Verizon Wireless, AT&T Inc, Sprint Corp, T-Mobile US and U.S. The White House sided with the petitioners. Unlocking then became a top 2013 policy matter for new FCC Chairman Tom Wheeler, a former CTIA chief for whom it presented an opportunity to distance himself from his former industry.» Read More
Verizon Communications Chief Executive Ivan Seidenberg said its Verizon Wireless venture should complete its acquisition of rural mobile phone service provider Alltel by the of the year.
Let me start by saying we all make mistakes, but when it comes to Apple Inc., when you make a mistake it matters. In this business, you can make or lose a lot of money for a lot of people by getting a story right or wrong.
They’re the exclusive carrier for iPhone but they’re also facing massive competition from cable. What’s can you expect from AT&T on Wednesday?
I said it earlier, and I'll say it again: traders trade, investors invest, and those with a longer term time horizon--months instead of weeks; weeks instead of days--will reap the rewards when it comes to Apple.
The fact is, Apple has beaten the Street for the past seven straight quarters, and there's every indication that the company will do so again this time around. And yet the stock still languishes.
Nokia, the world's biggest maker of mobile phones, reported April-June results roughly in line with forecasts, and was upbeat on the rest of 2008, easing fears that economic woes were hitting phone demand.
SK Telecom, the largest provider of wireless phone service in South Korea, is in talks to acquire Sprint Nextel, the troubled U.S. wireless carrier, according to people familiar with the talks.
Apple said Monday that it had sold 1 million units of its new iPhone model in its initial weekend.
Alcoa may have kicked off earnings season last week, but this week, the biggest names in the tech sector take center stage: Intel and IBM tomorrow: eBay Wednesday; Microsoft and Google on Thursday.
Iphone's first weekend is in the books and while three days of sales hardly determines the entire story, it is an important "split time" that Apple investors should consider. Piper Jaffray concluded its channel checks late Sunday and determined that Apple and AT&T spacersold 425,000 iPhones this weekend:
Many eager U.S. buyers of Apple Inc's new iPhone left stores Friday frustrated because their new gadgets did not work due to problems activating service.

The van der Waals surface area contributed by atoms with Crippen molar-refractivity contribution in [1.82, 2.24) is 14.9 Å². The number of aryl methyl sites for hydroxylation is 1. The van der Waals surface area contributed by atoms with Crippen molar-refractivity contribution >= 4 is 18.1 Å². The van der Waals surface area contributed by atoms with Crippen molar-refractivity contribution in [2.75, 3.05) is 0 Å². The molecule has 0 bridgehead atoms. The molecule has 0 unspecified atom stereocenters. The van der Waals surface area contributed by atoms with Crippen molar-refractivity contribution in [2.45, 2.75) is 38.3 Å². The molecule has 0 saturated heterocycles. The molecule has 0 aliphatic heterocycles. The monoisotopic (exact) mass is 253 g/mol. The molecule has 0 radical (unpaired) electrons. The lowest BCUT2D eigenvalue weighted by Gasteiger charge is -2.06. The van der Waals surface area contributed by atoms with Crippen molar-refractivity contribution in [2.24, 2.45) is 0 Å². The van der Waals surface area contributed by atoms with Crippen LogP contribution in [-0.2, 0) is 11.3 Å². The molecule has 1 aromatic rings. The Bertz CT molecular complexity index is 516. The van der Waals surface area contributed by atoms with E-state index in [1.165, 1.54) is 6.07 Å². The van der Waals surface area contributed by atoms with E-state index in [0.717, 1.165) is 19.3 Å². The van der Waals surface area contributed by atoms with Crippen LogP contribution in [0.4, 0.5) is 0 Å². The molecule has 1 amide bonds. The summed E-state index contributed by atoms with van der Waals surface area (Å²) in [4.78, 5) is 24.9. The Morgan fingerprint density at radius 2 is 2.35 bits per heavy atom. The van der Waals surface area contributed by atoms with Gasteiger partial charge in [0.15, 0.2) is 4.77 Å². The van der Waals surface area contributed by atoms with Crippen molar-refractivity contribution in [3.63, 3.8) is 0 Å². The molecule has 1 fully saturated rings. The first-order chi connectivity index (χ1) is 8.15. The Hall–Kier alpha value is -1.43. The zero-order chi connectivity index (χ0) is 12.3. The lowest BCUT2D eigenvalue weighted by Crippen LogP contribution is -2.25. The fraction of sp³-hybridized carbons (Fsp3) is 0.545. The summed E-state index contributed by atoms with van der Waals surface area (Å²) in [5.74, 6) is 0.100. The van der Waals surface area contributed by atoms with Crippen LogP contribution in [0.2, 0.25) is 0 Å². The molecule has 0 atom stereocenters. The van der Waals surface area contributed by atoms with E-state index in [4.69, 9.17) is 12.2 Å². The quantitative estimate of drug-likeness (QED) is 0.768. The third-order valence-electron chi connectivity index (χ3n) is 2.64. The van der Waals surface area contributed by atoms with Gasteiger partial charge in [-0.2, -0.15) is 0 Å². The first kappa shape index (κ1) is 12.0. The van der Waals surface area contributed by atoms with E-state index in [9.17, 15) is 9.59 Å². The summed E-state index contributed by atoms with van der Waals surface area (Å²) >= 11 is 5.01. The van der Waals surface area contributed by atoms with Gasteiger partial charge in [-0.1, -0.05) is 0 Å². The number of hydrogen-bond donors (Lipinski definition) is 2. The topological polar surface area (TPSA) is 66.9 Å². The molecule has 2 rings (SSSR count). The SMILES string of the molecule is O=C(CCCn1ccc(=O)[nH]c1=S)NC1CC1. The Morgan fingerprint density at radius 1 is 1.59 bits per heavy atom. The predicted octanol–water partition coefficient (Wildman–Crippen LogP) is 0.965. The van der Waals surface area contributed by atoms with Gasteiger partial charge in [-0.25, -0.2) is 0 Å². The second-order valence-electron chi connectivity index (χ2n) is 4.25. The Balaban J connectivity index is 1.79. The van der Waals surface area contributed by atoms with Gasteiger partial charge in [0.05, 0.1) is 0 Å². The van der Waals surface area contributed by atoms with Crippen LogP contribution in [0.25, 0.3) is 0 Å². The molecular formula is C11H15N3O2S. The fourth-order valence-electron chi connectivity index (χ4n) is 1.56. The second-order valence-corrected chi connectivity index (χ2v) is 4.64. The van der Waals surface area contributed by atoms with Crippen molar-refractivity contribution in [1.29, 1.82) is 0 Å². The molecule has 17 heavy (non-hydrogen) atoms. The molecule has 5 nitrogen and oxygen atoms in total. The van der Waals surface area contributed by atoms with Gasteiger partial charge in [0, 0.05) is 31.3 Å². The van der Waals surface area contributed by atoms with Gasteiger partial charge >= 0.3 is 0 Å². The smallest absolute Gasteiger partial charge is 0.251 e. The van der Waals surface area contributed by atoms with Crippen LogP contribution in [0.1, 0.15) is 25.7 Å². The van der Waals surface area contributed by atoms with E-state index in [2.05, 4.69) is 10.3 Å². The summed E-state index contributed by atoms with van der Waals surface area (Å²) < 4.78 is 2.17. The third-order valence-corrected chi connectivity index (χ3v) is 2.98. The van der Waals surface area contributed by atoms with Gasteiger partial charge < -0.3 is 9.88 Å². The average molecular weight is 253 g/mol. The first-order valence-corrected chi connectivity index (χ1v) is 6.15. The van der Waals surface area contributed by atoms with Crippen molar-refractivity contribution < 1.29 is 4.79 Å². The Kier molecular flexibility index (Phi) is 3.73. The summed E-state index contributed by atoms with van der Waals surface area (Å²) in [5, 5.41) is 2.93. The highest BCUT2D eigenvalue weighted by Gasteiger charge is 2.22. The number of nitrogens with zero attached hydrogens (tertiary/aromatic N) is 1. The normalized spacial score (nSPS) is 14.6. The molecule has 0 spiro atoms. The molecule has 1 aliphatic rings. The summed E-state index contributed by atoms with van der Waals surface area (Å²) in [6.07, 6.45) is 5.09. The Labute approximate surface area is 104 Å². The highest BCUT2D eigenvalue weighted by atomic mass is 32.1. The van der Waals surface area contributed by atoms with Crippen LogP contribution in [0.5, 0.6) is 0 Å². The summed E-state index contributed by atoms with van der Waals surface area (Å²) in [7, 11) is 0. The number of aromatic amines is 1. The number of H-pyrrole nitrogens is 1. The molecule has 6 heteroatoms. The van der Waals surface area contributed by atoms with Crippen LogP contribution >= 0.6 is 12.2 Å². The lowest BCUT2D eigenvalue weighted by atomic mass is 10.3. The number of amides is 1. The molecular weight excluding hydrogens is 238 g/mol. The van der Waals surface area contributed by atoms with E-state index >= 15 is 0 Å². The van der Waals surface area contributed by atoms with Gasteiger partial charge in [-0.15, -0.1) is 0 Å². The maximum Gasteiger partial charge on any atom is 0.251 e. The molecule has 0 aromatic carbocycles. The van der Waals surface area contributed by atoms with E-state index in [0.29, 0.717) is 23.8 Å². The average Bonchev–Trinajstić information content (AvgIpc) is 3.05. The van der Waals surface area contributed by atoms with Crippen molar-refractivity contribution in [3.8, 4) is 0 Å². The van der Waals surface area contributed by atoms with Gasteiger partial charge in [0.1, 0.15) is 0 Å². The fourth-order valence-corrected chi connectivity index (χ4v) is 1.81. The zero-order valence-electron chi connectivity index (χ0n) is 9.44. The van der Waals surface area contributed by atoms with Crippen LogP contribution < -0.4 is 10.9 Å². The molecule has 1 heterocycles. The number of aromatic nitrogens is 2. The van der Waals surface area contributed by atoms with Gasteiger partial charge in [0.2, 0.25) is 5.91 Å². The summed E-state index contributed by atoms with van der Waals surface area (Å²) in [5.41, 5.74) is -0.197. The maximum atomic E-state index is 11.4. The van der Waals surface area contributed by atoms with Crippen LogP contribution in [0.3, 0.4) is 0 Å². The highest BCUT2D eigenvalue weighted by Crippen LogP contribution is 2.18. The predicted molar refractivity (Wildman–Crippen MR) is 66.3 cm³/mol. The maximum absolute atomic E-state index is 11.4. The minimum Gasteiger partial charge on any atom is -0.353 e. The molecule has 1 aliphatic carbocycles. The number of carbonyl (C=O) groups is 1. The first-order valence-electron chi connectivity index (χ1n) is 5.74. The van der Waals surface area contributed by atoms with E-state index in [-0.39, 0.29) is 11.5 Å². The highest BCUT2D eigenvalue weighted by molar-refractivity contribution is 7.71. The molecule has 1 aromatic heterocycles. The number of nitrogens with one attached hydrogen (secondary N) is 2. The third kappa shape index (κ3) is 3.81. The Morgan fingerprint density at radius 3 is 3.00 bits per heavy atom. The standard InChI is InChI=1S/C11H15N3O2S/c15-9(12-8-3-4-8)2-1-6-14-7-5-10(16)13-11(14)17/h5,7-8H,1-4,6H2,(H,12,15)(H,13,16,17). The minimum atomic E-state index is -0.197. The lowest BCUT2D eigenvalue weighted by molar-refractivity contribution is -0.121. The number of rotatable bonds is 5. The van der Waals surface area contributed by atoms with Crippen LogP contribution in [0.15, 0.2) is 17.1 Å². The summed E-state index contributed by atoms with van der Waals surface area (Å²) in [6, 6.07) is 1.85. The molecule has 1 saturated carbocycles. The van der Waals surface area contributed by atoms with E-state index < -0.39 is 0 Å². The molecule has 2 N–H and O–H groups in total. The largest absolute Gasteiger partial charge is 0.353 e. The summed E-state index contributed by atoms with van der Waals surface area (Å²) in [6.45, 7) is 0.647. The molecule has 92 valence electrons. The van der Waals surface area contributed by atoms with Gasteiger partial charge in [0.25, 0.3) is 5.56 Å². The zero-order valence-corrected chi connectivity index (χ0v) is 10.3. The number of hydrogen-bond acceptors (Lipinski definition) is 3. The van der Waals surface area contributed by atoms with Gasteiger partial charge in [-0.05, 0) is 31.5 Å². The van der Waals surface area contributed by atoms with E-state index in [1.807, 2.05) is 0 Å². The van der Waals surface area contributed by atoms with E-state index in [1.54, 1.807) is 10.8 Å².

Apple's new iPhone made its hotly awaited debut on Friday, with buyers storming stores in Asia and queues forming in European cities.
Let me focus on something that deserves a lot more attention: the upcoming Apple App Store, a new online Apple store that will post and sell third party software applications. And, if you believe iPhone's sales projections in the coming years, App could match or rival iTunes as a revenue stream down the road.
Just days away now from the release of Apple's next generation iPhone, the so-called iPhone 3G. And if the first one was dubbed the "Jesus Phone" because of the overwhelming hype, hope and promise of that device, then this new one is quite literally iPhone's Second Coming.
U.S. consumers who want the new iPhone but cannot or do not want to sign up for a two-year contract with AT&T will eventually be able to buy it for an extra $400.
The world's top cellphone maker Nokia signed a deal with Warner Music Group to make Warner titles available through its "Comes With Music" service and Nokia music store, Nokia said on Tuesday.
This might be more a leap of faith, but it's a leap worth considering for both Intel and Apple, especially after the blogs have been awash this week about speculation over Intel's resistance to upgrade 80,000 employee computers to Microsoft's Vista.
Research in Motion reported a profit and sales that both were below analysts' estimates, and the company's shares dropped about 8 percent in extended trading.
After the build-up and the hype, and the enormous amount of optimism surrounding Research in Motion shares, the company can't beat the buzzer and stock gets popped.
It's fun making the smartphone most business people want, especially when it leads to expectations of yet another triple-digit jump in profits. So how can you figure out if Research in Motion can do it again? We're glad you asked.
Cadie Thompson is a tech reporter for the Enterprise Team for CNBC.com.
Working from Los Angeles, Boorstin is CNBC's media and entertainment reporter and editor of CNBC.com's Media Money section.
Jon Fortt is an on-air editor. He covers the companies, start-ups, and trends that are driving innovation in the industry.